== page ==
On the other hand, providers of white label solutions , such as Dukascopy Bank, Saxo Bank, MT4, among others, must provide entire integrated solutions, including branded platforms, tailor-made reports, compliance with regulators, back- and front-office integration with marketing support, new developments in the pipeline to ensure future and new technology, new trading products, and continually current facilities.
These white label providers can afford to place their attention on these assets of large scale. This also means that white label providers must absorb the cost of maintaining and implementing all of these features and the cost related to the technology itself.
There is no point for an individual broker to acquire a new technology with a high cost to develop or maintain. The broker’s resources must be focused on satisfying clients, and building his business upon a growing base of satisfied clients.
As detailed in my prior articles, a white label/broker relationship can be like a solid marriage in which divorce is simply not a scenario up for consideration. In both cases, trust and commitment coupled with respectful, mutually supportive behavior over time leads to long-term fulfillment among partners.
As a white label partner, Dukascopy Bank offers a complete, tailor-made solution that comes with ALL available present and future solution features. Dukascopy delivers and continually customizes and evolves a tailor-made solution that gives brokers space to focus on their own “matière” (or subject-area expertise).
Since Dukascopy technology is developed in-house with/by a team of 250 IT professional developers with vast know-how, Dukascopy Bank can develop, adapt, create, and customize any solution that its broker clients need now and in the future.
The PAMM account recently passed its fifth year since its inception. Since then, it has been a valuable tool for brokers to use to gain large deposits from IBs. Often, the IB/White Label Partners department within retail FX brokers look to bring on board portfolio managers using a PAMM account due to the large net deposit that comes at one time as a result of the sub-accounts. What is the best way to structure the risk for brokers targeting PAMM accounts, bearing in mind the payment of IB commission on all volume traded, plus the risk of full withdrawal of all funds and therefore commission clawback for the broker’s sales team? Are these portfolios worthwhile, or do they carry too much large-sum withdrawal risk and commission liability?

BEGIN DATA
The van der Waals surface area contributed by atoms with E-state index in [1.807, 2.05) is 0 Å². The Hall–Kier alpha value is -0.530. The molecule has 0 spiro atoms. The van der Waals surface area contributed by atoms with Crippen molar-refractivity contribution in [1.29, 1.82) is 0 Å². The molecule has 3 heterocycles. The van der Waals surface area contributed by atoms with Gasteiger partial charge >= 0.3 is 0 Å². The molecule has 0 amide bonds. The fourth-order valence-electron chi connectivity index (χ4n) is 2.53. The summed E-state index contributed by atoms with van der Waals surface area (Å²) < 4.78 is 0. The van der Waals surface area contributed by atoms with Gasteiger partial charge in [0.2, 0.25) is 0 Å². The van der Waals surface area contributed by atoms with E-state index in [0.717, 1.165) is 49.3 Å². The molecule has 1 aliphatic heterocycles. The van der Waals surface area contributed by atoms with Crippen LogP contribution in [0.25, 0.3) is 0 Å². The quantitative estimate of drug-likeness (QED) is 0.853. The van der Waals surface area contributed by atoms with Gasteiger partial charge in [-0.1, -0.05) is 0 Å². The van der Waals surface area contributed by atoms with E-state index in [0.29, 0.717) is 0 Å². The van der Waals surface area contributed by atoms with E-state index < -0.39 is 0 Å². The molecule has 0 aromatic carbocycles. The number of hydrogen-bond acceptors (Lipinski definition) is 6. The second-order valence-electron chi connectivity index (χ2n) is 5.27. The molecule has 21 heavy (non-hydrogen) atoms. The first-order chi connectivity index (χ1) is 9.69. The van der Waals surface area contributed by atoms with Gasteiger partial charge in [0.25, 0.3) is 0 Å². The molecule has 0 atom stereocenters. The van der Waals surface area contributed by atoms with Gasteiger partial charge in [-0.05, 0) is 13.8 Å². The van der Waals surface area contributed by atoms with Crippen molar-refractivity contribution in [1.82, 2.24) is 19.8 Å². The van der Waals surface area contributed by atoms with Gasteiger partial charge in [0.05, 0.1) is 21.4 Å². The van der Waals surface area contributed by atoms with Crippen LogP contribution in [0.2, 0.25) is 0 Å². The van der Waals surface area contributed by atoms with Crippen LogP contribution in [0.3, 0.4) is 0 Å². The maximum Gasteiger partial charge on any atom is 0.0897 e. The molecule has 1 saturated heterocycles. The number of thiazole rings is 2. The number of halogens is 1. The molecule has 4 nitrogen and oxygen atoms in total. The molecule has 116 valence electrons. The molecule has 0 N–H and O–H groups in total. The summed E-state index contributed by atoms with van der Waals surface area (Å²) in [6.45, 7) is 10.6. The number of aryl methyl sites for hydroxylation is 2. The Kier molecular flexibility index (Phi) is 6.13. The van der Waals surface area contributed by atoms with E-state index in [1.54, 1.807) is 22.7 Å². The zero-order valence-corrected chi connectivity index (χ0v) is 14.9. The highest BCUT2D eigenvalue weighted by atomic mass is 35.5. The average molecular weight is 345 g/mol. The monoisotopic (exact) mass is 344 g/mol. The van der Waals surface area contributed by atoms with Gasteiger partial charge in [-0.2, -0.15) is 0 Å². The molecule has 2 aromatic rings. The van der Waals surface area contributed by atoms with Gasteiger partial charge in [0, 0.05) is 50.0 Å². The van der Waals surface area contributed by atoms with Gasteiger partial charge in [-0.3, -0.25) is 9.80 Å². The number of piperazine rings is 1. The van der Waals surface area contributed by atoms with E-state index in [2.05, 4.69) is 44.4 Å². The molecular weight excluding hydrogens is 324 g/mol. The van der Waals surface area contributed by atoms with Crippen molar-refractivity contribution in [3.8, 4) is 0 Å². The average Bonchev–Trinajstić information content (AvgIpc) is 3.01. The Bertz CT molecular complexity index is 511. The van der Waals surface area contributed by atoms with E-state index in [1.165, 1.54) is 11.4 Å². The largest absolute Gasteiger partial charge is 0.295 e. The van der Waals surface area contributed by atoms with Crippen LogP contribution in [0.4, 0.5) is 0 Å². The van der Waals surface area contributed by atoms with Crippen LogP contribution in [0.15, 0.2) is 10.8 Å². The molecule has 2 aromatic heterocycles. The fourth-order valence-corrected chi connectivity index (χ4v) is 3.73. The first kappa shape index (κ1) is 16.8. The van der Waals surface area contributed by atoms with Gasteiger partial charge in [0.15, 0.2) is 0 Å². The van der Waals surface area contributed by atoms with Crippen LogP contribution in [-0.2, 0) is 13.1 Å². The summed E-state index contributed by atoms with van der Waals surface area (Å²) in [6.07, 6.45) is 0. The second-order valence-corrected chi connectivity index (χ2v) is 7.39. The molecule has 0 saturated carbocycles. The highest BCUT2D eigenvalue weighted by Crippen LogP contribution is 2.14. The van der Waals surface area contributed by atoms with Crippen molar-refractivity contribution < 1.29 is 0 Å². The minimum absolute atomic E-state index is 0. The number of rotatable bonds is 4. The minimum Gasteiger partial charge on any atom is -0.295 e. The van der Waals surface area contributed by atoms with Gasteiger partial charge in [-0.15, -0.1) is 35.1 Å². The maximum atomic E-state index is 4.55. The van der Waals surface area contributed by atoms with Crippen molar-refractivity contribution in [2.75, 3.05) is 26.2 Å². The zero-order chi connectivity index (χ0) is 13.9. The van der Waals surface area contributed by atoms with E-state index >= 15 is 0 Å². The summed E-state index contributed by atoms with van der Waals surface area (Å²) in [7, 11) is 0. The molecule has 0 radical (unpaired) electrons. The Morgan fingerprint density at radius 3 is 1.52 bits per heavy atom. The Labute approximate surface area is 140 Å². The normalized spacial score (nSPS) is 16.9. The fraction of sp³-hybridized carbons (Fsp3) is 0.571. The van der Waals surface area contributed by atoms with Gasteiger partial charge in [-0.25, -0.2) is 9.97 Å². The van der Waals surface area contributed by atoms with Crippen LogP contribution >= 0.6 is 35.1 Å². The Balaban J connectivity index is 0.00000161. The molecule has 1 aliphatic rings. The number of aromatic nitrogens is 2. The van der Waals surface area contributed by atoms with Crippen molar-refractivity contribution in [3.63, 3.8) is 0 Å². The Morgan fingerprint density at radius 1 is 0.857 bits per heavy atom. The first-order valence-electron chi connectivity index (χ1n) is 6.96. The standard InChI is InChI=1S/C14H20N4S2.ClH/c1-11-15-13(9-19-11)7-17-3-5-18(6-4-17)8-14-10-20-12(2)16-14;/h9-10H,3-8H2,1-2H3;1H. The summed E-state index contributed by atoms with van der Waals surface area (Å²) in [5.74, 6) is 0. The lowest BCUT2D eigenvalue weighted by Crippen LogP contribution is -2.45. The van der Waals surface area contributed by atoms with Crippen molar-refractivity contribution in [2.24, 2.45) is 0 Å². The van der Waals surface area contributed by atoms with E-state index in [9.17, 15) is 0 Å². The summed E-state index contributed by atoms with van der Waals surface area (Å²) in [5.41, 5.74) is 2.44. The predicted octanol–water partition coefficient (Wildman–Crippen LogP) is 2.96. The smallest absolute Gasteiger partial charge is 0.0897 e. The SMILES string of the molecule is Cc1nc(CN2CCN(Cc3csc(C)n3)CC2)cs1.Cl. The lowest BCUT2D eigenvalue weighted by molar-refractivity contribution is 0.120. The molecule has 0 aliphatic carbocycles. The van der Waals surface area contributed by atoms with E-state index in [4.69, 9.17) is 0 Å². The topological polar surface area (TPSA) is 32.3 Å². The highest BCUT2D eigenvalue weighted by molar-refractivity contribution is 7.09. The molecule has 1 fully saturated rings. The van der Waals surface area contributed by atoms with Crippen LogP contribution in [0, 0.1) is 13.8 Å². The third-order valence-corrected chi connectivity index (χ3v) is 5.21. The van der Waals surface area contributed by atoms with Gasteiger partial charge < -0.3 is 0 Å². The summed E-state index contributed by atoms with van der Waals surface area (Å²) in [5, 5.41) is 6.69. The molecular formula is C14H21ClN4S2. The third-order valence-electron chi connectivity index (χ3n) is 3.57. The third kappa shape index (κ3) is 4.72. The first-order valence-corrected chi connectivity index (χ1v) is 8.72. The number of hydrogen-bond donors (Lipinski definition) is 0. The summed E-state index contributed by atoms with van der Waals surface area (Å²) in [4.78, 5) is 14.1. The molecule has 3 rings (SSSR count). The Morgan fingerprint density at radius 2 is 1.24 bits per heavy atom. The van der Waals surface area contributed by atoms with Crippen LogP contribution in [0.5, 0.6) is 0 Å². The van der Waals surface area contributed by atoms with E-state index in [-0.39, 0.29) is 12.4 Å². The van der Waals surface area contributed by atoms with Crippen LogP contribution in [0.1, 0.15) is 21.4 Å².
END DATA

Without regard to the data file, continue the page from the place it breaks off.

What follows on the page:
Let’s start by acknowledging that not very many brokers use the PAMM system. However, a very good, and often overlooked thing about a PAMM system is that it provides a wide range of options and supports a fair environment, with high client security of funds, and fair equity allocation. It is a system that can offer many protections to clients.
ACY Securities Supports ASIC’s Product Intervention OrderGo to article >>
Let’s be practical and ask: when a client signs with a broker to establish a managed account, who is responsible for the performance, who is accountable for the outcome of the equation/results? The money manager or the broker?
In many PAMM solutions, such as that of Dukascopy Bank, the PAMM system provides a secure trading tool. An equity stop-loss is available, and the client can control his own equity protection by simply entering the amount that comfortably aligns with his particular risk management profile (i.e. responsive to the client’s wishes, the PAMM system will close all of his open positions based on his indicated numerical preferences).
By applying this option, the client is fully in control of his account. Empowering each client the ability (if he wants it) to manage his own account is a headache-free option for the broker and for the money manager (as well as for the client who values this freedom). And in general terms, every broker must and should provide the opportunity for each client to control his own account, meaning control his risk management, and propensity toward profits and losses. Such an arrangement and power dynamic supports a fair and transparent environment.